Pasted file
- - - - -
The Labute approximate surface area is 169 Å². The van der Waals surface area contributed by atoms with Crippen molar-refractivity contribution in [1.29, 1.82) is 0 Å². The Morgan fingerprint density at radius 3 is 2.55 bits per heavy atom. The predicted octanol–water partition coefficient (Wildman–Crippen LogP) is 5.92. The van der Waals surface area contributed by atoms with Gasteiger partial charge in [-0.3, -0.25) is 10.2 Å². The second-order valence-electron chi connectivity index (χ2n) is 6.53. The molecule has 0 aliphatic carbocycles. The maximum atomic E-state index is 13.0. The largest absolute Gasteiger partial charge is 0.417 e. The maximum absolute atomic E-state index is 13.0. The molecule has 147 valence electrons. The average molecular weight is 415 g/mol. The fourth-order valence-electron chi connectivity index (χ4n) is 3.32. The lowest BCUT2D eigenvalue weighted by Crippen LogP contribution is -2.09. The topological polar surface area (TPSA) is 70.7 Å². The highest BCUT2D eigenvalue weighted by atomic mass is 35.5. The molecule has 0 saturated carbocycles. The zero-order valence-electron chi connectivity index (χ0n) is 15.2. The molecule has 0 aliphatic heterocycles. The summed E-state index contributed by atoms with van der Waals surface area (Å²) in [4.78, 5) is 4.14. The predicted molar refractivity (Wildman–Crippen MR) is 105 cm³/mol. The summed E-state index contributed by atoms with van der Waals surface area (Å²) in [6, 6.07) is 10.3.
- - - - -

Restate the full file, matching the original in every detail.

The Labute approximate surface area is 169 Å². The van der Waals surface area contributed by atoms with Crippen molar-refractivity contribution in [1.29, 1.82) is 0 Å². The Morgan fingerprint density at radius 3 is 2.55 bits per heavy atom. The predicted octanol–water partition coefficient (Wildman–Crippen LogP) is 5.92. The van der Waals surface area contributed by atoms with Gasteiger partial charge in [-0.3, -0.25) is 10.2 Å². The second-order valence-electron chi connectivity index (χ2n) is 6.53. The molecule has 0 aliphatic carbocycles. The maximum atomic E-state index is 13.0. The largest absolute Gasteiger partial charge is 0.417 e. The maximum absolute atomic E-state index is 13.0. The molecule has 147 valence electrons. The average molecular weight is 415 g/mol. The fourth-order valence-electron chi connectivity index (χ4n) is 3.32. The lowest BCUT2D eigenvalue weighted by Crippen LogP contribution is -2.09. The topological polar surface area (TPSA) is 70.7 Å². The highest BCUT2D eigenvalue weighted by atomic mass is 35.5. The molecule has 0 saturated carbocycles. The zero-order valence-electron chi connectivity index (χ0n) is 15.2. The molecule has 0 aliphatic heterocycles. The summed E-state index contributed by atoms with van der Waals surface area (Å²) in [4.78, 5) is 4.14. The predicted molar refractivity (Wildman–Crippen MR) is 105 cm³/mol. The summed E-state index contributed by atoms with van der Waals surface area (Å²) in [6, 6.07) is 10.3.